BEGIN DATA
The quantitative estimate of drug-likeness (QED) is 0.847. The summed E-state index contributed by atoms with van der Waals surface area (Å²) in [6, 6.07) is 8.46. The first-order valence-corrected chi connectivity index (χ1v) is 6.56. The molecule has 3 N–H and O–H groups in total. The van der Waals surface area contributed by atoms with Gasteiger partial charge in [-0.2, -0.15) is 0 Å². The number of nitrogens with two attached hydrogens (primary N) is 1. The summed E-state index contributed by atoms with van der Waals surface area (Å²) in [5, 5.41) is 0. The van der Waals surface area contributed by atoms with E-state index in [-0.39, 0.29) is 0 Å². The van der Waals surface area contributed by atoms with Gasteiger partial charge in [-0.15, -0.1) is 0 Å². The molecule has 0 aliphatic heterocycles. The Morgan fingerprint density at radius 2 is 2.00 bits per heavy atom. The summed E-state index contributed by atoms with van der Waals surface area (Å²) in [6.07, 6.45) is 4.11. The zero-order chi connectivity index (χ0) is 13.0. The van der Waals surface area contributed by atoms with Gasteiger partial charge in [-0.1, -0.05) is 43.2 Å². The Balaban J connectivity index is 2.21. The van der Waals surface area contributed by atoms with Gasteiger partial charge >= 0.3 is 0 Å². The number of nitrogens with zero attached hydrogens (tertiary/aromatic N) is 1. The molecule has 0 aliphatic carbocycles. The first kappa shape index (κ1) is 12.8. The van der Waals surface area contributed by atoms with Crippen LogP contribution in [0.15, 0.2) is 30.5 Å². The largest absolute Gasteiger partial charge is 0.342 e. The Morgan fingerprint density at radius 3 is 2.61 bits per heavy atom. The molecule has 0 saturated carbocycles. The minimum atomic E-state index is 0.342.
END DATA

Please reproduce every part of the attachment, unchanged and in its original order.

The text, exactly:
The quantitative estimate of drug-likeness (QED) is 0.847. The summed E-state index contributed by atoms with van der Waals surface area (Å²) in [6, 6.07) is 8.46. The first-order valence-corrected chi connectivity index (χ1v) is 6.56. The molecule has 3 N–H and O–H groups in total. The van der Waals surface area contributed by atoms with Gasteiger partial charge in [-0.2, -0.15) is 0 Å². The number of nitrogens with two attached hydrogens (primary N) is 1. The summed E-state index contributed by atoms with van der Waals surface area (Å²) in [5, 5.41) is 0. The van der Waals surface area contributed by atoms with E-state index in [-0.39, 0.29) is 0 Å². The van der Waals surface area contributed by atoms with Gasteiger partial charge in [-0.15, -0.1) is 0 Å². The molecule has 0 aliphatic heterocycles. The Morgan fingerprint density at radius 2 is 2.00 bits per heavy atom. The summed E-state index contributed by atoms with van der Waals surface area (Å²) in [6.07, 6.45) is 4.11. The zero-order chi connectivity index (χ0) is 13.0. The van der Waals surface area contributed by atoms with Gasteiger partial charge in [-0.1, -0.05) is 43.2 Å². The Balaban J connectivity index is 2.21. The van der Waals surface area contributed by atoms with Gasteiger partial charge >= 0.3 is 0 Å². The number of nitrogens with zero attached hydrogens (tertiary/aromatic N) is 1. The molecule has 0 aliphatic carbocycles. The first kappa shape index (κ1) is 12.8. The van der Waals surface area contributed by atoms with Crippen LogP contribution in [0.15, 0.2) is 30.5 Å². The largest absolute Gasteiger partial charge is 0.342 e. The Morgan fingerprint density at radius 3 is 2.61 bits per heavy atom. The molecule has 0 saturated carbocycles. The minimum atomic E-state index is 0.342.